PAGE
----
Endovascular and Hybrid Repair in Patients with Heritable Thoracic Aortic Disease

Research output: Contribution to journalArticlepeer-review

Abstract

Background: In individuals with heritable thoracic aortic disease (HTAD), endovascular repair for treatment of aortic aneurysm and dissection may be lifesaving, but is associated with increased risk of failure of endovascular repair and adverse outcomes. This study reports our experience with early and late outcomes of endovascular aortic and branch vessel repair in patients with HTAD. Methods: A retrospective case series was performed by chart review of individuals with HTAD followed at Washington University School of Medicine/Barnes-Jewish Hospital who underwent endovascular aortic and/or branch vessel repair. Clinical features, imaging characteristics, and short- and long-term outcomes were collected. Results: Twenty-nine patients with HTAD (20 male; mean age 45 ± 13 years) underwent 37 endovascular procedures between 2006 and 2020 with mean follow up of 54 ± 41 months. Seven patients underwent two or more separate endovascular procedures. Each procedure was considered separate for data collection and analysis. Underlying conditions included Marfan syndrome (n = 16 procedures), Loeys-Dietz syndrome (n = 14 procedures), vascular Ehlers-Danlos syndrome (n = 3 procedures), and nonsyndromic HTAD (n = 4 procedures). Twenty patients (69%) had prior open surgical aortic repair. Indications for endovascular aortic repair (n = 31) included urgent repairs of acute complications of aortic dissection (n = 10) or aneurysm rupture (n = 3), and elective aortic repair (n = 18; 10 chronic dissections and eight chronic aneurysms). Six patients underwent elective endovascular repair of six branch vessel aneurysms or dissections. Six patients underwent hybrid open surgical and endovascular repair. Of the 37 procedures, 25 (68%) proximal landing zones were in the native aorta or branch vessel, 11 (30%) were in a surgical graft or elephant trunk and one was in a previously placed endograft. Thirty-six (97%) procedures were technically successful, and none required emergency surgical conversion. Two patients died: one from sepsis and one from presumed late pseudoaneurysm rupture, for a 5% per-procedure mortality rate. Two procedures were complicated by stroke and one patient developed paraparesis. Of the 31 aortic procedures, seven aortic endografts (23%) developed a stent-induced new entry (SINE) discovered with imaging at 20 ± 15 days post-procedure. Seven endografts (23%) developed a Type I endoleak and eight (26%) developed a Type II endoleak. No Type III endoleaks were seen. Within 30 days, two endografts (of 37, 5%) required reintervention. After 30 days, fifteen additional endografts (of 37, 41%) required reintervention. Two patients (of 6, 33%) who underwent hybrid repair required reintervention. Conclusions: This study is the largest single-center case series examining outcomes of HTAD patients following endovascular repair. Urgent and elective endovascular repairs in patients with HTAD can manage acute and chronic complications of aortic aneurysm and dissection with relatively low risk. However, risk of early and late endoleaks and SINE is high. Close post-procedural surveillance is required, and many individuals will require additional interventions. Hybrid repair shows promise and requires further investigation.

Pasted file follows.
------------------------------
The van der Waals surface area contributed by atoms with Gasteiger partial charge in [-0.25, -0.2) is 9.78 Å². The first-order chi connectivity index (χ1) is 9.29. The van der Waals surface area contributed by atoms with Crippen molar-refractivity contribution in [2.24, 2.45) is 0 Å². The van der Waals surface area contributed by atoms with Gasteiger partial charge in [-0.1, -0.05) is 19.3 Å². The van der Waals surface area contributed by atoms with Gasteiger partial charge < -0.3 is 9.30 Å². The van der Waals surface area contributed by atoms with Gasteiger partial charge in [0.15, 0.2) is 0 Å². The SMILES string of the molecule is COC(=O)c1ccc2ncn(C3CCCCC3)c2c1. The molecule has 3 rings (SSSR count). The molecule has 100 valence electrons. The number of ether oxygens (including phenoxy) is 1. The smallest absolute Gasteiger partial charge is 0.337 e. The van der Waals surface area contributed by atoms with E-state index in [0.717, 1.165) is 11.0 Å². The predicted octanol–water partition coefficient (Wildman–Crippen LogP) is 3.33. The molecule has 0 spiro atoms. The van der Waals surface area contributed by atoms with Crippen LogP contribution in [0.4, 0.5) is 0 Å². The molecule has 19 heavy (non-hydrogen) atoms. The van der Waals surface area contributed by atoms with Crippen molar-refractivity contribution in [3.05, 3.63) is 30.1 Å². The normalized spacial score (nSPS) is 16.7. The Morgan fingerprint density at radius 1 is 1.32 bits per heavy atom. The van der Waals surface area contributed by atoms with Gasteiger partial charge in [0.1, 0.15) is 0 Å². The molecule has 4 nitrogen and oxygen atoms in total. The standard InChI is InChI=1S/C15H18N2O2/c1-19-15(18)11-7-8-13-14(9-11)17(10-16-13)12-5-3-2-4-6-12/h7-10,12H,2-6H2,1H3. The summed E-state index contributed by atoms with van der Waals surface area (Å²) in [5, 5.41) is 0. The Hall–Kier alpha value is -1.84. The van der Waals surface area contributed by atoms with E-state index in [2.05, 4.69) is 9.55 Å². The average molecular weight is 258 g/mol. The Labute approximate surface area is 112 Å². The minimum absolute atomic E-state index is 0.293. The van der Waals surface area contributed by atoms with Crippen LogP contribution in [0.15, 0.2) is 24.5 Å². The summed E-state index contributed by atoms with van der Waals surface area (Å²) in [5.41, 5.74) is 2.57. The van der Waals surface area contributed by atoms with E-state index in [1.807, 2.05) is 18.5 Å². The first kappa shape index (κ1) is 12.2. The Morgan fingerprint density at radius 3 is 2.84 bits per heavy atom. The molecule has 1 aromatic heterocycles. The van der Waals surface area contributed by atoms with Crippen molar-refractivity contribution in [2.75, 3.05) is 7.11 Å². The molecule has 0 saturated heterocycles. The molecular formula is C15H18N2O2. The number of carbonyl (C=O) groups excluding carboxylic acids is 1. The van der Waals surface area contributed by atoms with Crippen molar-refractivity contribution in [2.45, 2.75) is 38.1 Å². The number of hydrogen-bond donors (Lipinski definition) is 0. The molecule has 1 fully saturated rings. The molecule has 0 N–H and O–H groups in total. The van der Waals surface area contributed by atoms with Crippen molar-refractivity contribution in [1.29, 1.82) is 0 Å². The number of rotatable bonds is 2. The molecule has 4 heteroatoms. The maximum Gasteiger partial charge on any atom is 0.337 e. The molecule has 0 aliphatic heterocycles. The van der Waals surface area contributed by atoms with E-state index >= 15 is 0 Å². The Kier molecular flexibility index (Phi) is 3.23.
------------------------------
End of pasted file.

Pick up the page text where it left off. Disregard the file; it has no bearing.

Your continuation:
Original languageEnglish
JournalAnnals of Vascular Surgery
DOIs
StateAccepted/In press - 2022

Fingerprint

Dive into the research topics of 'Endovascular and Hybrid Repair in Patients with Heritable Thoracic Aortic Disease'. Together they form a unique fingerprint.

Cite this